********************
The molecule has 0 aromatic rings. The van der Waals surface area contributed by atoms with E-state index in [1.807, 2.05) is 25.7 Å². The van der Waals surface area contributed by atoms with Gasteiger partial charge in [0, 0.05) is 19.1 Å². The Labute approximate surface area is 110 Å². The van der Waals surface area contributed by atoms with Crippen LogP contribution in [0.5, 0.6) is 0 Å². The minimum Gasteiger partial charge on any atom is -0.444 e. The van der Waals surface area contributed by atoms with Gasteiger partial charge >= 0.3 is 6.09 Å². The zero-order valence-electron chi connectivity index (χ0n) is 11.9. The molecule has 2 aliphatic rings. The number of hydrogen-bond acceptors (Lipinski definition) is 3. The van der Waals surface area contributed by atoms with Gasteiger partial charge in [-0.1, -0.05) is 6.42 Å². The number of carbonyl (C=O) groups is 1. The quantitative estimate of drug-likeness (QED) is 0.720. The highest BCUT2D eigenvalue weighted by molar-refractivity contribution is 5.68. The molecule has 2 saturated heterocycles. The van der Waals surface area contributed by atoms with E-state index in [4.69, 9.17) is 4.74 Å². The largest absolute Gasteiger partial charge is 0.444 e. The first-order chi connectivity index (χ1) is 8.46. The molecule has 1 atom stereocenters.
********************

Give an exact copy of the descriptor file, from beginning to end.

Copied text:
The molecule has 0 aromatic rings. The van der Waals surface area contributed by atoms with E-state index in [1.807, 2.05) is 25.7 Å². The van der Waals surface area contributed by atoms with Gasteiger partial charge in [0, 0.05) is 19.1 Å². The Labute approximate surface area is 110 Å². The van der Waals surface area contributed by atoms with Crippen LogP contribution in [0.5, 0.6) is 0 Å². The minimum Gasteiger partial charge on any atom is -0.444 e. The van der Waals surface area contributed by atoms with Gasteiger partial charge >= 0.3 is 6.09 Å². The zero-order valence-electron chi connectivity index (χ0n) is 11.9. The molecule has 2 aliphatic rings. The number of hydrogen-bond acceptors (Lipinski definition) is 3. The van der Waals surface area contributed by atoms with Gasteiger partial charge in [-0.1, -0.05) is 6.42 Å². The number of carbonyl (C=O) groups is 1. The quantitative estimate of drug-likeness (QED) is 0.720. The highest BCUT2D eigenvalue weighted by molar-refractivity contribution is 5.68. The molecule has 2 saturated heterocycles. The van der Waals surface area contributed by atoms with E-state index in [4.69, 9.17) is 4.74 Å². The largest absolute Gasteiger partial charge is 0.444 e. The first-order chi connectivity index (χ1) is 8.46. The molecule has 1 atom stereocenters.